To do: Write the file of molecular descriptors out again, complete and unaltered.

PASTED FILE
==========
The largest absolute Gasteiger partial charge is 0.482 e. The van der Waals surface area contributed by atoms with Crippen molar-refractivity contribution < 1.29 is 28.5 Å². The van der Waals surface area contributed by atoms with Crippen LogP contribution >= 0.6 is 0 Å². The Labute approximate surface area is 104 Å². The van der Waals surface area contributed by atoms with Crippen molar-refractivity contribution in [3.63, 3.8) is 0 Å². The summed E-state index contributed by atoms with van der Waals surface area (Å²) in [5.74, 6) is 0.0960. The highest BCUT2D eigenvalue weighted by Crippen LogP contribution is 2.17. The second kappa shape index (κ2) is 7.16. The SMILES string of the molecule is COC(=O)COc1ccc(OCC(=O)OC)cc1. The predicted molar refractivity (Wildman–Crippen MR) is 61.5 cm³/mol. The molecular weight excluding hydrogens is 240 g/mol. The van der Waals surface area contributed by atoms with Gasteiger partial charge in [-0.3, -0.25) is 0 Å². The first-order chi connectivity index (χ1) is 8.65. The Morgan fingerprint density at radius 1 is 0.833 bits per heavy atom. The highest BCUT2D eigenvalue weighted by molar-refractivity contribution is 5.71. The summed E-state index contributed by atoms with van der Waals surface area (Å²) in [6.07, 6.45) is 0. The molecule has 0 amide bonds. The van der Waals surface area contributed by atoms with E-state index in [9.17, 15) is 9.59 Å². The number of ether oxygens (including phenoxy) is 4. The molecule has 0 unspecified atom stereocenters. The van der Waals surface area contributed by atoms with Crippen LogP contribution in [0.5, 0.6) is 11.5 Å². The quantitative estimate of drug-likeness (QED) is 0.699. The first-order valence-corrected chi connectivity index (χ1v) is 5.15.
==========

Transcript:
The largest absolute Gasteiger partial charge is 0.482 e. The van der Waals surface area contributed by atoms with Crippen molar-refractivity contribution < 1.29 is 28.5 Å². The van der Waals surface area contributed by atoms with Crippen LogP contribution >= 0.6 is 0 Å². The Labute approximate surface area is 104 Å². The van der Waals surface area contributed by atoms with Crippen molar-refractivity contribution in [3.63, 3.8) is 0 Å². The summed E-state index contributed by atoms with van der Waals surface area (Å²) in [5.74, 6) is 0.0960. The highest BCUT2D eigenvalue weighted by Crippen LogP contribution is 2.17. The second kappa shape index (κ2) is 7.16. The SMILES string of the molecule is COC(=O)COc1ccc(OCC(=O)OC)cc1. The predicted molar refractivity (Wildman–Crippen MR) is 61.5 cm³/mol. The molecular weight excluding hydrogens is 240 g/mol. The van der Waals surface area contributed by atoms with Gasteiger partial charge in [-0.3, -0.25) is 0 Å². The first-order chi connectivity index (χ1) is 8.65. The Morgan fingerprint density at radius 1 is 0.833 bits per heavy atom. The highest BCUT2D eigenvalue weighted by molar-refractivity contribution is 5.71. The summed E-state index contributed by atoms with van der Waals surface area (Å²) in [6.07, 6.45) is 0. The molecule has 0 amide bonds. The van der Waals surface area contributed by atoms with E-state index in [9.17, 15) is 9.59 Å². The number of ether oxygens (including phenoxy) is 4. The molecule has 0 unspecified atom stereocenters. The van der Waals surface area contributed by atoms with Crippen LogP contribution in [0.5, 0.6) is 11.5 Å². The quantitative estimate of drug-likeness (QED) is 0.699. The first-order valence-corrected chi connectivity index (χ1v) is 5.15.